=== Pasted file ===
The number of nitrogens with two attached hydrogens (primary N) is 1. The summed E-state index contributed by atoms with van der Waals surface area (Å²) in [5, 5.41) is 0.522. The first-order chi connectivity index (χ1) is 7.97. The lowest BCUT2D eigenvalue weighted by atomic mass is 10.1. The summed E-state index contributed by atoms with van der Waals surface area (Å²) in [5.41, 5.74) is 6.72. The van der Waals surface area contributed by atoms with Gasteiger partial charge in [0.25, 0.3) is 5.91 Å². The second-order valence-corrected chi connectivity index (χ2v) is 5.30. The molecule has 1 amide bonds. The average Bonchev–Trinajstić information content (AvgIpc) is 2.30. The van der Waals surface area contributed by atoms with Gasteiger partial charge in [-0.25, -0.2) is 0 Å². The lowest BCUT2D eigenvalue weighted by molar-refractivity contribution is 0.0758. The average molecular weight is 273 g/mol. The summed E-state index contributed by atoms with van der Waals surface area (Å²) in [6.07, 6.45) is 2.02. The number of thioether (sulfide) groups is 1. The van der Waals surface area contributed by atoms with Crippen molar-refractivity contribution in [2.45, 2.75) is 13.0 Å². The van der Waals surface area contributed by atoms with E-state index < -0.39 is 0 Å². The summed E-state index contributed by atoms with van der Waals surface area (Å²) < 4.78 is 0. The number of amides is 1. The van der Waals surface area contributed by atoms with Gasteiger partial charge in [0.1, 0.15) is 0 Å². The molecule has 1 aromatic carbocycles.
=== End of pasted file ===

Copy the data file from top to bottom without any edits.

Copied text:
The number of nitrogens with two attached hydrogens (primary N) is 1. The summed E-state index contributed by atoms with van der Waals surface area (Å²) in [5, 5.41) is 0.522. The first-order chi connectivity index (χ1) is 7.97. The lowest BCUT2D eigenvalue weighted by atomic mass is 10.1. The summed E-state index contributed by atoms with van der Waals surface area (Å²) in [5.41, 5.74) is 6.72. The van der Waals surface area contributed by atoms with Gasteiger partial charge in [0.25, 0.3) is 5.91 Å². The second-order valence-corrected chi connectivity index (χ2v) is 5.30. The molecule has 1 amide bonds. The average Bonchev–Trinajstić information content (AvgIpc) is 2.30. The van der Waals surface area contributed by atoms with Gasteiger partial charge in [-0.25, -0.2) is 0 Å². The lowest BCUT2D eigenvalue weighted by molar-refractivity contribution is 0.0758. The average molecular weight is 273 g/mol. The summed E-state index contributed by atoms with van der Waals surface area (Å²) in [6.07, 6.45) is 2.02. The number of thioether (sulfide) groups is 1. The van der Waals surface area contributed by atoms with Crippen molar-refractivity contribution in [2.45, 2.75) is 13.0 Å². The van der Waals surface area contributed by atoms with E-state index < -0.39 is 0 Å². The summed E-state index contributed by atoms with van der Waals surface area (Å²) < 4.78 is 0. The number of amides is 1. The van der Waals surface area contributed by atoms with Gasteiger partial charge in [0.1, 0.15) is 0 Å². The molecule has 1 aromatic carbocycles.